For example, 146.400, 146.500 and 146.600 are common ARES frequency choices.  So if you are a mobile traveler on vacation driving around the United States, you may run into "local" ARES folks using these common frequencies.  If you hear traffic and causing interference with local operations, please QSY to another frequency at least 25kHz either side of the frequency and listen to see if anyone is using the simplex frequncy.

The ARRL 70cm (440Mhz) UHF band plan chart is shown below:

70 Centimeters (420-450 MHz)

420.00-426.00 ATV repeater or simplex with 421.25 MHz video carrier control links and experimental
426.00-432.00 ATV simplex with 427.250-MHz video carrier frequency
432.00-432.07 EME (Earth-Moon-Earth)
432.07-432.10 Weak-signal CW
432.10 70-cm calling frequency
432.10-432.30 Mixed-mode and weak-signal work
432.30-432.40 Propagation beacons
432.40-433.00 Mixed-mode and weak-signal work
433.00-435.00 Auxiliary/repeater links
435.00-438.00 Satellite only (internationally)
438.00-444.00 ATV repeater input with 439.250-MHz video carrier frequency and repeater links
442.00-445.00 Repeater inputs and outputs (local option)
445.00-447.00 Shared by auxiliary and control links, repeaters and simplex (local option)
446.00 National simplex frequency
447.00-450.00 Repeater inputs and outputs (local option)

The 70cm band plan is similar to the 2m and other ARRL band plans whereas there are specific frequencies for "calling" frequencies, repeaters, beacons, weak-signal work, satellite and EME, etc.  The SIMPLEX frequencies in the 440/70cm band plan are 432.100 - a "calling" frequency, 446.000 National Simplex frequency, and 445.000 - 447.000 which is shared with auxilliary and control links, repeaters and SIMPLEX by local option.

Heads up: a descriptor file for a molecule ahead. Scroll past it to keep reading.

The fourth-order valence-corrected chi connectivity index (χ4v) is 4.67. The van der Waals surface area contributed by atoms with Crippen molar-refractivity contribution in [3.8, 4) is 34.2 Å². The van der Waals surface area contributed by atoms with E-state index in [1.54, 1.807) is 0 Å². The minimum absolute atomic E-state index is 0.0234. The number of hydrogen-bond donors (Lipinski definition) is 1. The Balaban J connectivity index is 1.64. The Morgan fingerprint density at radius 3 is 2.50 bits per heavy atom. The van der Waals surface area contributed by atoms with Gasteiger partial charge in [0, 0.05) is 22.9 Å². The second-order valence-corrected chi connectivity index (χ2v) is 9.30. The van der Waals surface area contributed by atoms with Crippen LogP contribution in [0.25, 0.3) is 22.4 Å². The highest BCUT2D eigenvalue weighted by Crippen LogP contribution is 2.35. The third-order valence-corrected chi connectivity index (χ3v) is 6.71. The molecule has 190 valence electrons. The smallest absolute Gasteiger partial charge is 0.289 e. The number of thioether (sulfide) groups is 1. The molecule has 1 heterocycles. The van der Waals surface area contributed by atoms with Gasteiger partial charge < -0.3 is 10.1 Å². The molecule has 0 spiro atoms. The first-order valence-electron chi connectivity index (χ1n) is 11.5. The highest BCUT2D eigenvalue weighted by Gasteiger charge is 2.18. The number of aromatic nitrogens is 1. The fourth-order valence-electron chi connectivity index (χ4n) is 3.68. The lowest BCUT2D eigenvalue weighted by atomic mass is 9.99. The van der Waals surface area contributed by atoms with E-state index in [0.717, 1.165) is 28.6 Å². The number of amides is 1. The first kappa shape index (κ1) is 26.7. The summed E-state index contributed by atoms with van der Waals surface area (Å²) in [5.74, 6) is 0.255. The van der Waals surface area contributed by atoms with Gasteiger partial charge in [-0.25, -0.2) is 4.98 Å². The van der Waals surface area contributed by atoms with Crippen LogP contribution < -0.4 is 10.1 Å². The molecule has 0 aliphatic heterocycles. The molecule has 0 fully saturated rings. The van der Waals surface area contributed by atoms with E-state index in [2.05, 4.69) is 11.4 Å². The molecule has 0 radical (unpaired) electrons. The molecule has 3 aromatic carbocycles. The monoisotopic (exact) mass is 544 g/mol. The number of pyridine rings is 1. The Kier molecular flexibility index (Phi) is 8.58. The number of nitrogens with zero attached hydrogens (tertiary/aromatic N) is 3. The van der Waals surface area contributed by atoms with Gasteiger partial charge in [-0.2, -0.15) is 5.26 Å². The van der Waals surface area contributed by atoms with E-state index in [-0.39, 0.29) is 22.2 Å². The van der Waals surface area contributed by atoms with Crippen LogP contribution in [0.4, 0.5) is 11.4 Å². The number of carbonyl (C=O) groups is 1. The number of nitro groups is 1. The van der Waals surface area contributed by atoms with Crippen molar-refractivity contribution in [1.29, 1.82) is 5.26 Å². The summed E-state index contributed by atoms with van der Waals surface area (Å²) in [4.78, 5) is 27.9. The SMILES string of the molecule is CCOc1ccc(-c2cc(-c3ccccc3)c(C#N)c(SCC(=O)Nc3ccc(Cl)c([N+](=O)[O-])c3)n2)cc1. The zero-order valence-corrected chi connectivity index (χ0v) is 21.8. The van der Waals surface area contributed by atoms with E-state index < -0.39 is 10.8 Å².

For example, if you were to choose 446.100 for simplex in most cities with "drive-thru" burger and coffee stores, you may find that your radio squelch will open numerous times with garble voice or even data sounds when driving around metro areas.  This is due to these establishments using poorly regulated radio systems that generate harmonics that "bleed-over" in the 440 Ham bands.  If you move just a few kHz + or - from the even 446.100, for example, you may find it to be clear all over metro areas or pick another simplex frequency.

There are other UHF "public" operations that may cause your "chosen UHF"  frequency to open your squelch which may be contributed to automated remote water meter readers operating near the 440 UHF band.  Data signals from pumping stations operated by city public works to control puming stations for water, sewage, canal water, etc may also open you squelch.  These signals generally affect your radio if you are "close" in proximity to these transmitters; so only a few hundred feet or a couple blocks may make all the difference if you have interference.

Amateur operators use the 440 UHF band for cross-band (X-band) operation on dual band radios that accomodate the X-band operation.  If you plan to setup a X-band operation using one of the many dual-band mobile radios, try to set the "simplex" side to a 440 frequency that doe not end in .n00, (e.g., 446.100 should be avoided and perhaps 446.115 or 445.990 will work).